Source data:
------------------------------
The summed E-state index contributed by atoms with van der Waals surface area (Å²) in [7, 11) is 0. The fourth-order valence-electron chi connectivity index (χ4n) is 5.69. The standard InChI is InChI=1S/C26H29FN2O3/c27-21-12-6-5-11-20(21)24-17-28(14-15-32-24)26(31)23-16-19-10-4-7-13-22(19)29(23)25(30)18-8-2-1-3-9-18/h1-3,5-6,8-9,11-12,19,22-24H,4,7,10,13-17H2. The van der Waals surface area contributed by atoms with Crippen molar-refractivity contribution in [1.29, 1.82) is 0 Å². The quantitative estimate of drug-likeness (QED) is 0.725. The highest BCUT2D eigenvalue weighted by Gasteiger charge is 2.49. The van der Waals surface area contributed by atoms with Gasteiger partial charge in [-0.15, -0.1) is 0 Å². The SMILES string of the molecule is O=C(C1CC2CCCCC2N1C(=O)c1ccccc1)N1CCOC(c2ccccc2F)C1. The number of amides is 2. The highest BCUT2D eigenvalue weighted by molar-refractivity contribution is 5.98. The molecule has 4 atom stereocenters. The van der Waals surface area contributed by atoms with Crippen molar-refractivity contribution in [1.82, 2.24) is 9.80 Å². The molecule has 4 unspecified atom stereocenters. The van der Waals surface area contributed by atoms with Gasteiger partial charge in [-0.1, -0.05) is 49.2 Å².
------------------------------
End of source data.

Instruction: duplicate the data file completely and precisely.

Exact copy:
The summed E-state index contributed by atoms with van der Waals surface area (Å²) in [7, 11) is 0. The fourth-order valence-electron chi connectivity index (χ4n) is 5.69. The standard InChI is InChI=1S/C26H29FN2O3/c27-21-12-6-5-11-20(21)24-17-28(14-15-32-24)26(31)23-16-19-10-4-7-13-22(19)29(23)25(30)18-8-2-1-3-9-18/h1-3,5-6,8-9,11-12,19,22-24H,4,7,10,13-17H2. The van der Waals surface area contributed by atoms with Crippen molar-refractivity contribution in [1.29, 1.82) is 0 Å². The quantitative estimate of drug-likeness (QED) is 0.725. The highest BCUT2D eigenvalue weighted by Gasteiger charge is 2.49. The van der Waals surface area contributed by atoms with Gasteiger partial charge in [-0.15, -0.1) is 0 Å². The SMILES string of the molecule is O=C(C1CC2CCCCC2N1C(=O)c1ccccc1)N1CCOC(c2ccccc2F)C1. The number of amides is 2. The highest BCUT2D eigenvalue weighted by molar-refractivity contribution is 5.98. The molecule has 4 atom stereocenters. The van der Waals surface area contributed by atoms with Crippen molar-refractivity contribution in [1.82, 2.24) is 9.80 Å². The molecule has 4 unspecified atom stereocenters. The van der Waals surface area contributed by atoms with Gasteiger partial charge in [-0.1, -0.05) is 49.2 Å².